M&A: Strong Showing For Tech, EM Deals


By Gordon Platt

Despite a decline in global mergers and acquisitions valuations in the first half of 2012, a recent uptick in technology and Asia-Pacific deal values provides some hope for a revival of M&A activity in the months ahead.

American Appraisal, a global valuation firm, says high prices are being paid for technology assets, and buyers are still willing to pay for high-growth assets.

In a report on transactions in 28 countries, American Appraisal says that while instability in the eurozone is jeopardizing global economic recovery, lower valuations are providing an attractive climate for eurozone acquirers. “Successful private equity exits over the past year, such as KKR’s sale of Alliance Boots to Walgreens for $6.7 billion, demonstrate that substantial returns are still achievable,” says Joseph Zvesper, chairman and CEO of American Appraisal.

The report, which includes data from research firm mergermarket, says the global M&A market has been in a lull since the middle of last year, with dealmakers reluctant to attempt large-scale international transactions. “Where deals are taking place, there is a preference to instead focus on safer, bolt-on acquisitions and digestible plays in the middle market, Even with informed investors, the enhanced focus on mitigating risks on both sides of the negotiating table can make for a more complicated acquisition or sale process.”


Buyers and sellers are disagreeing more frequently over company purchase prices. “We have seen the highest acquisition multiple growth in the technology space, where there is fierce competitive tension between buyers as higher levels of risk are offset by potentially large payoffs,” says Mike Weaver, managing director of American Appraisal in the UK. “Cloud technology has seen the strongest growth projections, whereas more mature areas, such as telecommunications, are seeing ongoing consolidation.”

Further dealmaking is expected across emerging markets as firms expand product lines to satisfy evolving consumer demand, the report says. “Despite recent downward growth forecasts, businesses in the consumer space need to establish a brand and position it in the market if they are to reap rewards in the long term as new opportunities arise,” it says.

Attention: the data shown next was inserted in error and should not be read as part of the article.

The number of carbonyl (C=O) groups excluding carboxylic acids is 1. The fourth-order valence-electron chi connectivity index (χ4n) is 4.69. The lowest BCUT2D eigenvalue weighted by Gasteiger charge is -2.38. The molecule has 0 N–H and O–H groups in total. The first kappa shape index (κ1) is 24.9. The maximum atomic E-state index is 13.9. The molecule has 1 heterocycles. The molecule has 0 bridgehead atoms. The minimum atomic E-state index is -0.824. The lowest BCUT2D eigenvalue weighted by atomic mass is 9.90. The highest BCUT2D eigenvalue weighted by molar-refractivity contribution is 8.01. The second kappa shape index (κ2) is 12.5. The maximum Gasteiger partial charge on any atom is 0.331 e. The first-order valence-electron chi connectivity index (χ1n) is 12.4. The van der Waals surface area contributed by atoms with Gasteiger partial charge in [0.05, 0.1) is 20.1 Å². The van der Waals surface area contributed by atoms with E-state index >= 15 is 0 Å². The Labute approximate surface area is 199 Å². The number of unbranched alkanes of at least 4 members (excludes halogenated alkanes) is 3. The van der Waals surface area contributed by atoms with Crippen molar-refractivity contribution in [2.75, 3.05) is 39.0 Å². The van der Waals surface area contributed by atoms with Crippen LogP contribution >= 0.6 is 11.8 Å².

Some 40% of US chief executives are planning to make an acquisition in an emerging market this year, compared with 28% in other parts of the world, according to Pricewaterhouse-Coopers. Divestiture activity is also on the rise, accounting for nearly 28% of overall deal volume in the first half of 2012, versus 22% in the same period of 2011, says the accountancy firm.

Despite the uncertain global economy and volatile equity markets, which slowed US deal volume earlier this year, an upturn in M&A activity at the end of the second quarter and an active pipeline indicate that the market is regaining momentum, according to PwC US. With companies focused on targeted growth strategies, it expects US merger activity to accelerate in the second half of 2012. Technology deals comprised roughly 21% of US M&A volume in the first half of the year and are expected to drive a substantial level of activity in the latter part of 2012, PwC says.

In contrast to North America, where M&A activity slowed between the first and second quarters, Central and South America saw deal volume and value increase in this period by 14% and 8%, respectively, according to American Appraisal. “The ongoing buoyancy mirrors foreign companies’ appetite for growth in emerging markets,” it notes.

Valuations in China have come under increasing pressure as growth slows in line with suppressed exports, American Appraisal says. However, according to PwC, concerns over the slowdown may be allayed in the second half of 2012, as the government aims to stimulate domestic demand.

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